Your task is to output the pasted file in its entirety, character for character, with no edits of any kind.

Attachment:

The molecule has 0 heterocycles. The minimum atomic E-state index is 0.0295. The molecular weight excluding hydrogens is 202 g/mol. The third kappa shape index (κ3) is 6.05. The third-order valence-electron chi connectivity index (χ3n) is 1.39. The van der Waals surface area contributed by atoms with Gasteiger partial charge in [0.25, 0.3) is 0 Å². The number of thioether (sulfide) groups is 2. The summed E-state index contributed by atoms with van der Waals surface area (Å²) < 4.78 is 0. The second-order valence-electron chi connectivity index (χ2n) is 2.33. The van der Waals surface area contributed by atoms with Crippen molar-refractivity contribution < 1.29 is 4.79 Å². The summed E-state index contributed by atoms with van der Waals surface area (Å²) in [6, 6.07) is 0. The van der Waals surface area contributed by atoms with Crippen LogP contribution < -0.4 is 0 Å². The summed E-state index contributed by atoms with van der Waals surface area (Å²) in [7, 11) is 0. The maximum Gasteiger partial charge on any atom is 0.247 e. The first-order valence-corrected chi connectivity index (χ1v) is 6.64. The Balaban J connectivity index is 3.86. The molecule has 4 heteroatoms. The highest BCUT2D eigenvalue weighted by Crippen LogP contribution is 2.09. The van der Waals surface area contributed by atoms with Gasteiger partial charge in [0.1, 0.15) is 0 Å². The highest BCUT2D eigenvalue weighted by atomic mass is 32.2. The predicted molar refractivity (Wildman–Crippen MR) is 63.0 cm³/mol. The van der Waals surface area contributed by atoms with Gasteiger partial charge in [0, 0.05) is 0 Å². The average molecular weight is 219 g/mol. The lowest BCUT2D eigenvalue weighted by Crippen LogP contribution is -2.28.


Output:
The molecule has 0 heterocycles. The minimum atomic E-state index is 0.0295. The molecular weight excluding hydrogens is 202 g/mol. The third kappa shape index (κ3) is 6.05. The third-order valence-electron chi connectivity index (χ3n) is 1.39. The van der Waals surface area contributed by atoms with Gasteiger partial charge in [0.25, 0.3) is 0 Å². The number of thioether (sulfide) groups is 2. The summed E-state index contributed by atoms with van der Waals surface area (Å²) < 4.78 is 0. The second-order valence-electron chi connectivity index (χ2n) is 2.33. The van der Waals surface area contributed by atoms with Crippen molar-refractivity contribution < 1.29 is 4.79 Å². The summed E-state index contributed by atoms with van der Waals surface area (Å²) in [6, 6.07) is 0. The van der Waals surface area contributed by atoms with Crippen LogP contribution < -0.4 is 0 Å². The summed E-state index contributed by atoms with van der Waals surface area (Å²) in [7, 11) is 0. The maximum Gasteiger partial charge on any atom is 0.247 e. The first-order valence-corrected chi connectivity index (χ1v) is 6.64. The Balaban J connectivity index is 3.86. The molecule has 4 heteroatoms. The highest BCUT2D eigenvalue weighted by Crippen LogP contribution is 2.09. The van der Waals surface area contributed by atoms with Gasteiger partial charge in [0.1, 0.15) is 0 Å². The highest BCUT2D eigenvalue weighted by atomic mass is 32.2. The predicted molar refractivity (Wildman–Crippen MR) is 63.0 cm³/mol. The van der Waals surface area contributed by atoms with Gasteiger partial charge in [0, 0.05) is 0 Å². The average molecular weight is 219 g/mol. The lowest BCUT2D eigenvalue weighted by Crippen LogP contribution is -2.28.